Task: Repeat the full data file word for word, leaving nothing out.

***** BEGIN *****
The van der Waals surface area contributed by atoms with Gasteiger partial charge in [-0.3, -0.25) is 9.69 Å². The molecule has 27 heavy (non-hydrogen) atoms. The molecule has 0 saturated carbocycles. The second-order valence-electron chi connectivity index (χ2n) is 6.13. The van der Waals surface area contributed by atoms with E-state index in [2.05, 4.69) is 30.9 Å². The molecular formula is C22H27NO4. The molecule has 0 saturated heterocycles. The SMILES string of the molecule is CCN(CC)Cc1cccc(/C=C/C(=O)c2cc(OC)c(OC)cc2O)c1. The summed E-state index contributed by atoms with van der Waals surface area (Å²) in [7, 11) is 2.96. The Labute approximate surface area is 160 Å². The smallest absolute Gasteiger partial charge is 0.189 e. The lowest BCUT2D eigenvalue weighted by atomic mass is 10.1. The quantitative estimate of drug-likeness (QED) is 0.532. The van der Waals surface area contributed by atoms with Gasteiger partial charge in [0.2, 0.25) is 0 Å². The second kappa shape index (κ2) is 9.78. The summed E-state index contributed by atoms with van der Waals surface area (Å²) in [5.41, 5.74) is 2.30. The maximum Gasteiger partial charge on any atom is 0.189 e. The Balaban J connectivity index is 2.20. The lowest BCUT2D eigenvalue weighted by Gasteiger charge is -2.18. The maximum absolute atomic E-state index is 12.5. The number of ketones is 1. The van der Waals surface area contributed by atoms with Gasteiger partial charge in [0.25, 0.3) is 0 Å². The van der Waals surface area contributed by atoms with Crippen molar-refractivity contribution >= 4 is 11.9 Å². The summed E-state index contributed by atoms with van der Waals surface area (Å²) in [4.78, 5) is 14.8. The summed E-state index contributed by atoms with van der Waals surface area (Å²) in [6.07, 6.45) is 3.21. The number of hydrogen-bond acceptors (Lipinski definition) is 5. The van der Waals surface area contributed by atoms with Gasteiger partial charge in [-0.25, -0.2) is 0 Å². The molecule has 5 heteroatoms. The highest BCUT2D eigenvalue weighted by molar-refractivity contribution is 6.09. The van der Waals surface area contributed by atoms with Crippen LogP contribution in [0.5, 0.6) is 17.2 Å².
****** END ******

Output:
The van der Waals surface area contributed by atoms with Gasteiger partial charge in [-0.3, -0.25) is 9.69 Å². The molecule has 27 heavy (non-hydrogen) atoms. The molecule has 0 saturated carbocycles. The second-order valence-electron chi connectivity index (χ2n) is 6.13. The van der Waals surface area contributed by atoms with E-state index in [2.05, 4.69) is 30.9 Å². The molecular formula is C22H27NO4. The molecule has 0 saturated heterocycles. The SMILES string of the molecule is CCN(CC)Cc1cccc(/C=C/C(=O)c2cc(OC)c(OC)cc2O)c1. The summed E-state index contributed by atoms with van der Waals surface area (Å²) in [7, 11) is 2.96. The Labute approximate surface area is 160 Å². The smallest absolute Gasteiger partial charge is 0.189 e. The lowest BCUT2D eigenvalue weighted by atomic mass is 10.1. The quantitative estimate of drug-likeness (QED) is 0.532. The van der Waals surface area contributed by atoms with Gasteiger partial charge in [0.2, 0.25) is 0 Å². The second kappa shape index (κ2) is 9.78. The summed E-state index contributed by atoms with van der Waals surface area (Å²) in [5.41, 5.74) is 2.30. The maximum Gasteiger partial charge on any atom is 0.189 e. The Balaban J connectivity index is 2.20. The lowest BCUT2D eigenvalue weighted by Gasteiger charge is -2.18. The maximum absolute atomic E-state index is 12.5. The number of ketones is 1. The van der Waals surface area contributed by atoms with Gasteiger partial charge in [0.25, 0.3) is 0 Å². The van der Waals surface area contributed by atoms with Crippen molar-refractivity contribution >= 4 is 11.9 Å². The summed E-state index contributed by atoms with van der Waals surface area (Å²) in [4.78, 5) is 14.8. The summed E-state index contributed by atoms with van der Waals surface area (Å²) in [6.07, 6.45) is 3.21. The number of hydrogen-bond acceptors (Lipinski definition) is 5. The van der Waals surface area contributed by atoms with Gasteiger partial charge in [-0.25, -0.2) is 0 Å². The molecule has 5 heteroatoms. The highest BCUT2D eigenvalue weighted by molar-refractivity contribution is 6.09. The van der Waals surface area contributed by atoms with Crippen LogP contribution in [0.5, 0.6) is 17.2 Å².